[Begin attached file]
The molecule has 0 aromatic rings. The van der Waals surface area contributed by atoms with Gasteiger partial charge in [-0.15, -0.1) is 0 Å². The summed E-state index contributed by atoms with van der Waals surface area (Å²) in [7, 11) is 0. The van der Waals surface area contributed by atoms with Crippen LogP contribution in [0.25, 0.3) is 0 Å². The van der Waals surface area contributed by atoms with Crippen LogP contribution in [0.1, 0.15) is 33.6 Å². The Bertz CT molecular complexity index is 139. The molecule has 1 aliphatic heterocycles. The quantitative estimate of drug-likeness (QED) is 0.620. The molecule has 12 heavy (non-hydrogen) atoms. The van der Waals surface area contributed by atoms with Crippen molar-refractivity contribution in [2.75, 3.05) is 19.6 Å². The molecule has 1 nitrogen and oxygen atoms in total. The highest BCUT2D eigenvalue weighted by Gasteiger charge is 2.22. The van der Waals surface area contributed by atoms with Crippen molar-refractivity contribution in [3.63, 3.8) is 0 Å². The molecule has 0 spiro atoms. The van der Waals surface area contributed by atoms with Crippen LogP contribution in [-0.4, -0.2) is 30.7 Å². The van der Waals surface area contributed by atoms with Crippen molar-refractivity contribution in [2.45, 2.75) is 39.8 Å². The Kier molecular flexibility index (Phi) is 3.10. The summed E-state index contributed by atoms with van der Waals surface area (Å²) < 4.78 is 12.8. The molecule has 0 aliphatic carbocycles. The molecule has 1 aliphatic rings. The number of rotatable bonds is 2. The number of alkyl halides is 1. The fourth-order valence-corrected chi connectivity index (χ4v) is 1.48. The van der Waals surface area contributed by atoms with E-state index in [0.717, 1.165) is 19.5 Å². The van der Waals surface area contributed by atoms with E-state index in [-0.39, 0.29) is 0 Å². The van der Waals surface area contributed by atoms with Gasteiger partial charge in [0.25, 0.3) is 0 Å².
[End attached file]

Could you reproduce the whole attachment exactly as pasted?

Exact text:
The molecule has 0 aromatic rings. The van der Waals surface area contributed by atoms with Gasteiger partial charge in [-0.15, -0.1) is 0 Å². The summed E-state index contributed by atoms with van der Waals surface area (Å²) in [7, 11) is 0. The van der Waals surface area contributed by atoms with Crippen LogP contribution in [0.25, 0.3) is 0 Å². The van der Waals surface area contributed by atoms with Crippen LogP contribution in [0.1, 0.15) is 33.6 Å². The Bertz CT molecular complexity index is 139. The molecule has 1 aliphatic heterocycles. The quantitative estimate of drug-likeness (QED) is 0.620. The molecule has 12 heavy (non-hydrogen) atoms. The van der Waals surface area contributed by atoms with Crippen molar-refractivity contribution in [2.75, 3.05) is 19.6 Å². The molecule has 1 nitrogen and oxygen atoms in total. The highest BCUT2D eigenvalue weighted by Gasteiger charge is 2.22. The van der Waals surface area contributed by atoms with Crippen molar-refractivity contribution in [3.63, 3.8) is 0 Å². The molecule has 0 spiro atoms. The van der Waals surface area contributed by atoms with Crippen LogP contribution in [-0.4, -0.2) is 30.7 Å². The van der Waals surface area contributed by atoms with Crippen molar-refractivity contribution in [2.45, 2.75) is 39.8 Å². The Kier molecular flexibility index (Phi) is 3.10. The summed E-state index contributed by atoms with van der Waals surface area (Å²) < 4.78 is 12.8. The molecule has 0 aliphatic carbocycles. The molecule has 1 aliphatic rings. The number of rotatable bonds is 2. The number of alkyl halides is 1. The fourth-order valence-corrected chi connectivity index (χ4v) is 1.48. The van der Waals surface area contributed by atoms with E-state index in [0.717, 1.165) is 19.5 Å². The van der Waals surface area contributed by atoms with E-state index in [-0.39, 0.29) is 0 Å². The van der Waals surface area contributed by atoms with Gasteiger partial charge in [0.25, 0.3) is 0 Å².